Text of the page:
Sunday, March 9, 2014
WASHINGTON – A caller's off-handed comment about shooting Maine Sen. Susan Collins in order to catch her ear on immigration reform instead drew attention from liberal organizations on Thursday.
U.S. Sen. Susan Collins, R-Maine
Gregory Rec/Staff Photographer
Federal law enforcement planned to investigate whether the comment was merely an off-color attempt at humor, as some interpreted it, or something more serious.
The statement, which was first reported by the liberal blog ThinkProgress.org, was allegedly made Wednesday during a conference call on immigration reform hosted by the conservative organization the Eagle Forum. A moderate Republican, Collins is regarded as a potential swing vote on the issue.
When one caller – identified in transcripts posted online as "Bob from Maine" – asked for suggestions on how his local Tea Party could convince Collins to listen to them on immigration reform, another unidentified caller chimed in with the statement, "shoot her." The comment apparently elicited laughter from some on the call.
The moderator then replied, "Yes, we will shoot her with . . . (inaudible) and phone calls," according to ThinkProgress, which is a project of the progressive advocacy group the Center for American Progress Action Fund.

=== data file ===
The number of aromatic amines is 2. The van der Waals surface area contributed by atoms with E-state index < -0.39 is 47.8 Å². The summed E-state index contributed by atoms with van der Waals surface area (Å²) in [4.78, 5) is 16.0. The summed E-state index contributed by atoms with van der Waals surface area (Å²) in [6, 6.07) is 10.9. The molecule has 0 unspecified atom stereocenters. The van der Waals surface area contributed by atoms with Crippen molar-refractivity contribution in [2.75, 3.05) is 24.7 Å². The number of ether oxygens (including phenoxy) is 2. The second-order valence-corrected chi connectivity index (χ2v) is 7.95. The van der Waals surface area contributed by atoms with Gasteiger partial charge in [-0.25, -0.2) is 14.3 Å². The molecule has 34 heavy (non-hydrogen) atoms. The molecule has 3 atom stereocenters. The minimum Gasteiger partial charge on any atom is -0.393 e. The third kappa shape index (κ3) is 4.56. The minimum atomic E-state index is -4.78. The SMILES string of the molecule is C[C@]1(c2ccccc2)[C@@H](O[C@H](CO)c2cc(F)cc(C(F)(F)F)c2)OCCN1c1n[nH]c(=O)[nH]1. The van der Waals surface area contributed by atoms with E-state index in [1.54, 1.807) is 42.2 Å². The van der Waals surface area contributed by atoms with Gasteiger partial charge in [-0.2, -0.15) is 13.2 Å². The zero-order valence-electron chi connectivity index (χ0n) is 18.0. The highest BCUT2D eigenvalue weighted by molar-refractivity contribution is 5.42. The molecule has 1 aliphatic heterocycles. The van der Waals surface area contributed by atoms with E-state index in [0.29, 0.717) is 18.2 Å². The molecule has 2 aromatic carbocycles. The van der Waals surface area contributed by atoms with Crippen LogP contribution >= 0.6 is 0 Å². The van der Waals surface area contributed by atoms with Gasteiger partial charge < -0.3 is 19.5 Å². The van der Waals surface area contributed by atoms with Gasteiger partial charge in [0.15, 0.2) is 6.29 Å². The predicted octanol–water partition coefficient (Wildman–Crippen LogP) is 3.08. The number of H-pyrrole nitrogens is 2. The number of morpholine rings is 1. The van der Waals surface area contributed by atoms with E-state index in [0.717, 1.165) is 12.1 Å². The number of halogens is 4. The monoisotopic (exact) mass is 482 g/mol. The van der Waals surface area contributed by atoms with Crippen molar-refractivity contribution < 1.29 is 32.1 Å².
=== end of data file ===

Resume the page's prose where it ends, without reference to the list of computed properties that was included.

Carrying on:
The blog post was published under the headline "Tea Party Conference Call Features Threat to Assassinate U.S. Senator." Several other liberal blogs quickly re-posted versions of the story under headlines that also pointed out the tea party connection.
It is a federal crime to threaten a member of Congress.
Collins' office declined to comment on the issue Thursday. A spokesman for the U.S. Capitol Police, which would be involved in any investigation, said they were looking into the matter.
Collins has yet to say where she stands on the bipartisan bill expected to come up for a vote in the Senate in the coming weeks, although she has called for immigration reform.
"While I want to look closely at the details, I believe that any reforms must secure our borders, deter illegal immigration, and favor those who have followed our immigration laws," Collins said earlier this month.
"Reform should also include a fair way for young people brought to the U.S. as children to remain in this country as long as they have clean records, and to allow the best and the brightest educated in the U.S. in technical areas where there are not currently a sufficient number of Americans to stay and build their futures and create jobs here."
The Eagle Forum's conference call was apparently open to any callers but featured talks by several speakers, including Stephen Miller, the communications director for Republican Sen. Jeff Sessions of Alabama. Sessions has been an outspoken critic of the bipartisan reform bill negotiated by the "Gang of 8" senators, and Miller was invited to give an update on the issue.
An aide in Sessions' office said that Miller had left the call before the "shoot her" statement but after hearing about it, the aide described the comment as "despicable."
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